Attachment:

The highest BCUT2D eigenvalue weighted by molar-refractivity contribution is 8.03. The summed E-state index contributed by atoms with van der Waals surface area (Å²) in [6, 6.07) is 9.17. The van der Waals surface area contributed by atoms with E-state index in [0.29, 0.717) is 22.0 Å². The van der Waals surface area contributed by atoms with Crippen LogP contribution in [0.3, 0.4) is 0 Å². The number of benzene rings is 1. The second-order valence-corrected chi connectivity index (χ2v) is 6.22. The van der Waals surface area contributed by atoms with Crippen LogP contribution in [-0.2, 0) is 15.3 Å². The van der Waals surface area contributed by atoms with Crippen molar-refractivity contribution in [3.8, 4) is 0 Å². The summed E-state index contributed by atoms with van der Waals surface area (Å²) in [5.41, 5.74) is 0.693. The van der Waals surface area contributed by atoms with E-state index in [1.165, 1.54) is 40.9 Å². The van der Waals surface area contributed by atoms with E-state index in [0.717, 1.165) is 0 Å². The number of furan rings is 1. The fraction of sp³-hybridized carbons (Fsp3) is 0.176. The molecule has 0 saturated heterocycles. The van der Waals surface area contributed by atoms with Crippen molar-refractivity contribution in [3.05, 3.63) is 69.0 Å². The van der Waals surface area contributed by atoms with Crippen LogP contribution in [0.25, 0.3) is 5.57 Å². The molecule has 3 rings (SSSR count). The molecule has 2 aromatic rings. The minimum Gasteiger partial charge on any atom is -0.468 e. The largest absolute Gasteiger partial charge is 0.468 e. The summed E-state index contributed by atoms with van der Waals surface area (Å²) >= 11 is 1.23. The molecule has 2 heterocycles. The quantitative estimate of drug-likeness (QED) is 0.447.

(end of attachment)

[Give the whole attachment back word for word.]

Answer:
The highest BCUT2D eigenvalue weighted by molar-refractivity contribution is 8.03. The summed E-state index contributed by atoms with van der Waals surface area (Å²) in [6, 6.07) is 9.17. The van der Waals surface area contributed by atoms with E-state index in [0.29, 0.717) is 22.0 Å². The van der Waals surface area contributed by atoms with Crippen LogP contribution in [0.3, 0.4) is 0 Å². The number of benzene rings is 1. The second-order valence-corrected chi connectivity index (χ2v) is 6.22. The van der Waals surface area contributed by atoms with Crippen LogP contribution in [-0.2, 0) is 15.3 Å². The van der Waals surface area contributed by atoms with Crippen molar-refractivity contribution in [3.8, 4) is 0 Å². The summed E-state index contributed by atoms with van der Waals surface area (Å²) in [5.41, 5.74) is 0.693. The van der Waals surface area contributed by atoms with E-state index in [1.165, 1.54) is 40.9 Å². The van der Waals surface area contributed by atoms with E-state index in [0.717, 1.165) is 0 Å². The number of furan rings is 1. The fraction of sp³-hybridized carbons (Fsp3) is 0.176. The molecule has 0 saturated heterocycles. The van der Waals surface area contributed by atoms with Crippen molar-refractivity contribution in [3.05, 3.63) is 69.0 Å². The van der Waals surface area contributed by atoms with Crippen LogP contribution in [0.25, 0.3) is 5.57 Å². The molecule has 3 rings (SSSR count). The molecule has 2 aromatic rings. The minimum Gasteiger partial charge on any atom is -0.468 e. The largest absolute Gasteiger partial charge is 0.468 e. The summed E-state index contributed by atoms with van der Waals surface area (Å²) >= 11 is 1.23. The molecule has 2 heterocycles. The quantitative estimate of drug-likeness (QED) is 0.447.